Web Design: Vector graphics in the clear

THERE IS a saying that seems to be used all too often when referring to the Web and its various technological offshoots: "The future is now." This has to be one of the dumbest phrases ever coined and shows how amazingly short-sighted some people can be. The fact is that, despite how advanced the technology we have right now seems, it is nothing compared with what is around the corner. In the case of Web graphics, if all the future offers designers is bit-map (http://www. independent.co.uk/net/980629ne/story4.html), the Web is in big trouble.

One person with his finger on the pulse of Web graphics is David Brailsford, the Dunford Professor of Computer Science at the University of Nottingham. He has been studying the problems of "Electronic Documents" for 18 of his 30 years as a computer scientist and has recently become involved with the question of vector graphics on the Web. At the September 1998 Seybold conference (one of the most influential conferences in the computer world), he set out the framework for the panel discussing Web graphics. Who better with whom to discuss what the future holds for them?

Jason Cranford Teague: In your view what is wrong with the standard bit-map Web graphic formats (GIF, JPEG and PNG)?

David Brailsford: These are acceptable for true photographs but are a poor choice for vector graphics because they are bulky and inherently unscalable.

JCT: What's on the horizon that will improve on this?

DB: The recent proposals involving Flash, the Vector Markup Language (VML) and Precision Graphic Markup Language (PGML) point the way forward. Flash is a very creditable start, but it is likely that the World Wide Web Consortium (W3C) will want Extensible Markup Language (XML) notation rather than binary code. VML is OK for business graphics but does not have (neither does Flash, for that matter) any facilities for clipping to paths. For example, it can not clip portions of a bit-map photo to the interior areas of an outline font. Adobe's PGML does have this graphic sophistication.

JCT: Who is proposing these standards?

DB: Adobe (supported by Sun, Corel, Netscape and IBM) proposed PGML in April of this year to the Web consortium. Shortly thereafter, Macromedia put the Flash spec. into the public domain (what a coincidence!) In May, Microsoft (supported by Macromedia, HP and others) proposed VML. VML and PGML aren't all that different. Both are more or less PostScript friendly, for example. But basically, VML's sophistication stops at a stage just about adequate for business graphics. However, VML, like PGML, uses XML syntax.

JCT: PGML and VML use XML notation, but how will this work for graphic artists who are not programmers? How is XML notation an advantage for creating graphics?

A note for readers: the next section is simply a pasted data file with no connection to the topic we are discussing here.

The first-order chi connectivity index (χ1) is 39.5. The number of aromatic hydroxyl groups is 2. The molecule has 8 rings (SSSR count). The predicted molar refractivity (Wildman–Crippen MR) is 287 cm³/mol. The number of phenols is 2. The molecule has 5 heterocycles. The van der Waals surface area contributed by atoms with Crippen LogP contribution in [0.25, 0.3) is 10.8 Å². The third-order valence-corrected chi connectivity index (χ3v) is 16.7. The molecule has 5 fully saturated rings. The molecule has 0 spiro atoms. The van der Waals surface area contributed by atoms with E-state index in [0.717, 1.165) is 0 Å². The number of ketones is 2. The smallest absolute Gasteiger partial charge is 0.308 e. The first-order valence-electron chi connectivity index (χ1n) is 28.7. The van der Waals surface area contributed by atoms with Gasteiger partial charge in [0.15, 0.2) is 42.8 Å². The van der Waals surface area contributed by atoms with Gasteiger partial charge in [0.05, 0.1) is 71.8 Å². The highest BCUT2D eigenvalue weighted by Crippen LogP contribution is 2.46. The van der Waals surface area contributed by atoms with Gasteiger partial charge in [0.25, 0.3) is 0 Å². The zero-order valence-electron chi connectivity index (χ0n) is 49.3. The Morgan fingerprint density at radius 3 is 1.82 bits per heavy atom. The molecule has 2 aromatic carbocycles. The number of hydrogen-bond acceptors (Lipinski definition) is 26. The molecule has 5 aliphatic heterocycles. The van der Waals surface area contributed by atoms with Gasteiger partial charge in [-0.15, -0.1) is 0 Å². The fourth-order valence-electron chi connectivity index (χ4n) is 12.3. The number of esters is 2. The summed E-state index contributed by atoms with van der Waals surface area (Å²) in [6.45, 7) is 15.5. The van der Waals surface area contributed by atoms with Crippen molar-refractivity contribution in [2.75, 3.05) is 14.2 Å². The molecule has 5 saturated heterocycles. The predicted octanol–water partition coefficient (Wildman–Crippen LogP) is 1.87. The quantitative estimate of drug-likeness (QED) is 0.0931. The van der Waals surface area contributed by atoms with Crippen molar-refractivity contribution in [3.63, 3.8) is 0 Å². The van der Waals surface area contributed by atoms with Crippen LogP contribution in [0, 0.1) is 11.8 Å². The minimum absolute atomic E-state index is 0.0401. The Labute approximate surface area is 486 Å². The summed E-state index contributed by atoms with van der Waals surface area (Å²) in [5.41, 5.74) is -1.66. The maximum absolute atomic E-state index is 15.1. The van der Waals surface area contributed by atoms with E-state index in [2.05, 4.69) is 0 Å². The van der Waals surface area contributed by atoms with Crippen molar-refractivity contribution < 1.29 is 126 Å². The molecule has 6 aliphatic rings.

DB: Packages such as Adobe Illustrator will generate PGML (or VML) code rather than requiring designers to hack it in by hand. However, PGML and VML code is directly editable for tweaking and tuning purposes, whereas Flash isn't.

JCT: So these three formats are competing with each other to be the Web's vector format. Which one do you see becoming the standard?

DB: I fervently hope that the W3C's Scalable Vector Graphics (SVG) working group will become the universally adopted standard. Companies now involved in the SVG working group proposals are Adobe, Netscape, Microsoft, IBM, Sun, Corel, HP, Autodesk, Visio and Xerox

JCT: So what will the SVG working group be doing?

DB: At Seybold San Francisco, in the Web Graphics session, I "set the scene" for presentations by Adobe, Macromedia and Microsoft. In the two days after that session, all parties came together under the chairmanship of Chris Lilley (from W3C) to amalgamate the best aspects of PGML and VML and to come up with an agreed single standard by a deadline of August 1999. This new merged standard will be called Scalable Vector Graphics (SVG).

JCT: How will SVG be an improvement over the graphic formats we are already using?

DB: As well as scalability, emerging Web standards in other areas offer better font handling, better colour management and more. Both VML and PGML offer XML-compliant ways of specifying graphics that are good candidates for text-compression technology (LZW, Zip etc) and this may make a binary format unnecessary (but the W3C hasn't ruled out the idea of a binary version).

JCT: So instead of reducing the quality of the image to compress a graphic, you would compress the code used to make the graphic, as with a zipped text file?

DB: Yes, that's right. The W3C isn't ruling out that SVG may have a "binary" option if file size gets to be a huge problem. But the feeling is that PGML/VML/SVG offer good opportunities for text compression because of repeated strings such as etc. So binary may not be necessary. One of my researchers here at Nottingham is currently looking at Flash-PGML conversion followed by ZIP compression on the PGML to see how much bigger/smaller that end result is compared with the Flash original.

JCT: Are there any drawbacks to these formats?

DB: The big headaches coming up will occur if traditional print designers really do see SVG as the way to bridge the gap between the printed page and the Web. Welcome though it may be to have a wide variety of type faces available, this raises the prospects of (a) how will font downloading be accomplished? (b) will users demand genuinely integrated page and document behaviour from the Web, which until now has relied on links to create amorphous but dynamic documents with pieces pulled in from here there and everywhere?

JCT: Do you think that vector graphics will eventually become as ubiquitous as bit-map graphics are now or will they be mostly relegated to special uses?

DB: Once Web designers have the tools to create SVG, I think there will be major take-up and a lot of interest.

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